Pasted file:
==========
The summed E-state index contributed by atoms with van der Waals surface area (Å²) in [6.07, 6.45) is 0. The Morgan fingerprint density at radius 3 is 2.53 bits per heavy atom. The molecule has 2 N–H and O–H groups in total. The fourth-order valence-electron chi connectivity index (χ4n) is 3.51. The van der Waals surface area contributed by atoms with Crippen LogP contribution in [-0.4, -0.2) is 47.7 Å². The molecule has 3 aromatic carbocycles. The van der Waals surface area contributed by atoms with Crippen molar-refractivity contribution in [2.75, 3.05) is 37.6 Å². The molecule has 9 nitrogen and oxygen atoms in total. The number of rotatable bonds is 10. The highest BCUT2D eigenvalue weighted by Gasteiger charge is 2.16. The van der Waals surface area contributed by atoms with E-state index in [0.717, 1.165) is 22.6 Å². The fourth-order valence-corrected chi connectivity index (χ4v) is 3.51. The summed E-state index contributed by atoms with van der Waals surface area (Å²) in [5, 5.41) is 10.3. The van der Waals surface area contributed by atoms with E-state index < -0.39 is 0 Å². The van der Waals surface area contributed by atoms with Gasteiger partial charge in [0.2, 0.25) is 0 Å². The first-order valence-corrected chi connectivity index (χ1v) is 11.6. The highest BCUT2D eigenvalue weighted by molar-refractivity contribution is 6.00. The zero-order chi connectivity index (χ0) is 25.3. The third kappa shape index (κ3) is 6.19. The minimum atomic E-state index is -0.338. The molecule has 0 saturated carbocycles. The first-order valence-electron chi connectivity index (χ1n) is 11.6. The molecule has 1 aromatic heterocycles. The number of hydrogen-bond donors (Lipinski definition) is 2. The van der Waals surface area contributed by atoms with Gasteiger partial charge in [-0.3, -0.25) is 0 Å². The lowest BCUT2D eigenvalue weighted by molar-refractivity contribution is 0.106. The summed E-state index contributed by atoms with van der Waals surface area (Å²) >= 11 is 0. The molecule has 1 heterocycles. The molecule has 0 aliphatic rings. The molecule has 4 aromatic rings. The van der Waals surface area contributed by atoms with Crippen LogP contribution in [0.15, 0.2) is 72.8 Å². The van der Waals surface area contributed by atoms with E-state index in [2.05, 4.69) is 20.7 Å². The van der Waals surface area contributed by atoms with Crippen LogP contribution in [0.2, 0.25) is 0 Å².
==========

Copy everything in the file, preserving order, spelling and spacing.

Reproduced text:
The summed E-state index contributed by atoms with van der Waals surface area (Å²) in [6.07, 6.45) is 0. The Morgan fingerprint density at radius 3 is 2.53 bits per heavy atom. The molecule has 2 N–H and O–H groups in total. The fourth-order valence-electron chi connectivity index (χ4n) is 3.51. The van der Waals surface area contributed by atoms with Crippen LogP contribution in [-0.4, -0.2) is 47.7 Å². The molecule has 3 aromatic carbocycles. The van der Waals surface area contributed by atoms with Crippen molar-refractivity contribution in [2.75, 3.05) is 37.6 Å². The molecule has 9 nitrogen and oxygen atoms in total. The number of rotatable bonds is 10. The highest BCUT2D eigenvalue weighted by Gasteiger charge is 2.16. The van der Waals surface area contributed by atoms with E-state index in [0.717, 1.165) is 22.6 Å². The fourth-order valence-corrected chi connectivity index (χ4v) is 3.51. The summed E-state index contributed by atoms with van der Waals surface area (Å²) in [5, 5.41) is 10.3. The van der Waals surface area contributed by atoms with E-state index < -0.39 is 0 Å². The van der Waals surface area contributed by atoms with Gasteiger partial charge in [0.2, 0.25) is 0 Å². The first-order valence-corrected chi connectivity index (χ1v) is 11.6. The highest BCUT2D eigenvalue weighted by molar-refractivity contribution is 6.00. The zero-order chi connectivity index (χ0) is 25.3. The third kappa shape index (κ3) is 6.19. The minimum atomic E-state index is -0.338. The molecule has 0 saturated carbocycles. The first-order valence-electron chi connectivity index (χ1n) is 11.6. The molecule has 1 aromatic heterocycles. The number of hydrogen-bond donors (Lipinski definition) is 2. The van der Waals surface area contributed by atoms with Gasteiger partial charge in [-0.3, -0.25) is 0 Å². The lowest BCUT2D eigenvalue weighted by molar-refractivity contribution is 0.106. The summed E-state index contributed by atoms with van der Waals surface area (Å²) >= 11 is 0. The molecule has 1 heterocycles. The molecule has 0 aliphatic rings. The molecule has 4 aromatic rings. The van der Waals surface area contributed by atoms with Crippen LogP contribution in [0.15, 0.2) is 72.8 Å². The van der Waals surface area contributed by atoms with E-state index in [2.05, 4.69) is 20.7 Å². The van der Waals surface area contributed by atoms with Crippen LogP contribution in [0.2, 0.25) is 0 Å².